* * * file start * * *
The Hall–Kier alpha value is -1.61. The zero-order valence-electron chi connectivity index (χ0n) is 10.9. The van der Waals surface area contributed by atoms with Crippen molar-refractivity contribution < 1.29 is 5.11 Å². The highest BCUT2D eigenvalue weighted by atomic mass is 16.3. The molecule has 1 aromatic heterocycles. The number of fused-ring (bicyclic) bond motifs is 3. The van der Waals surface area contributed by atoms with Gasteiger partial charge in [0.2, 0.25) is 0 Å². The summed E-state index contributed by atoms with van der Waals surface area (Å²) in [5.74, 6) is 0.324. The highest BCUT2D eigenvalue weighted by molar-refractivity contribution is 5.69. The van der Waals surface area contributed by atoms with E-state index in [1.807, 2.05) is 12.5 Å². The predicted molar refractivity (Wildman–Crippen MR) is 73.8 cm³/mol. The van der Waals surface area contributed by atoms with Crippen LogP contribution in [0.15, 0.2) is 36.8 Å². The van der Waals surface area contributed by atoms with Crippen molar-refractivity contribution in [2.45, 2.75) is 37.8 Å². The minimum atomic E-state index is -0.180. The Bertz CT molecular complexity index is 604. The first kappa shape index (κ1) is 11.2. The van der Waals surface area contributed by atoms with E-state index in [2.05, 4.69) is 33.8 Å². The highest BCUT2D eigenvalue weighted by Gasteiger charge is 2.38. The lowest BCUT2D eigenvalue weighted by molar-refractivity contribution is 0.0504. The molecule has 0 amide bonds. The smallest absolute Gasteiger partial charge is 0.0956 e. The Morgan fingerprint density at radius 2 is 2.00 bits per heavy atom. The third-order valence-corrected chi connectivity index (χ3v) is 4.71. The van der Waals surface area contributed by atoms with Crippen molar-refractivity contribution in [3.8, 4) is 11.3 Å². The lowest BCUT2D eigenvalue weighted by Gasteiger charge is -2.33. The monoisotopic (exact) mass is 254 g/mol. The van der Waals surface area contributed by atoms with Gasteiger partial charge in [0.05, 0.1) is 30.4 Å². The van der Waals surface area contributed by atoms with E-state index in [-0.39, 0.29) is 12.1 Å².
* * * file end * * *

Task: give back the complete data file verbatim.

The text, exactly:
The Hall–Kier alpha value is -1.61. The zero-order valence-electron chi connectivity index (χ0n) is 10.9. The van der Waals surface area contributed by atoms with Crippen molar-refractivity contribution < 1.29 is 5.11 Å². The highest BCUT2D eigenvalue weighted by atomic mass is 16.3. The molecule has 1 aromatic heterocycles. The number of fused-ring (bicyclic) bond motifs is 3. The van der Waals surface area contributed by atoms with Gasteiger partial charge in [0.2, 0.25) is 0 Å². The summed E-state index contributed by atoms with van der Waals surface area (Å²) in [5.74, 6) is 0.324. The highest BCUT2D eigenvalue weighted by molar-refractivity contribution is 5.69. The van der Waals surface area contributed by atoms with E-state index in [1.807, 2.05) is 12.5 Å². The predicted molar refractivity (Wildman–Crippen MR) is 73.8 cm³/mol. The van der Waals surface area contributed by atoms with Crippen LogP contribution in [0.15, 0.2) is 36.8 Å². The van der Waals surface area contributed by atoms with Crippen molar-refractivity contribution in [2.45, 2.75) is 37.8 Å². The minimum atomic E-state index is -0.180. The Bertz CT molecular complexity index is 604. The first kappa shape index (κ1) is 11.2. The van der Waals surface area contributed by atoms with E-state index in [2.05, 4.69) is 33.8 Å². The highest BCUT2D eigenvalue weighted by Gasteiger charge is 2.38. The lowest BCUT2D eigenvalue weighted by molar-refractivity contribution is 0.0504. The molecule has 0 amide bonds. The smallest absolute Gasteiger partial charge is 0.0956 e. The Morgan fingerprint density at radius 2 is 2.00 bits per heavy atom. The third-order valence-corrected chi connectivity index (χ3v) is 4.71. The van der Waals surface area contributed by atoms with Crippen molar-refractivity contribution in [3.8, 4) is 11.3 Å². The lowest BCUT2D eigenvalue weighted by Gasteiger charge is -2.33. The monoisotopic (exact) mass is 254 g/mol. The van der Waals surface area contributed by atoms with Gasteiger partial charge in [0.05, 0.1) is 30.4 Å². The van der Waals surface area contributed by atoms with E-state index in [-0.39, 0.29) is 12.1 Å².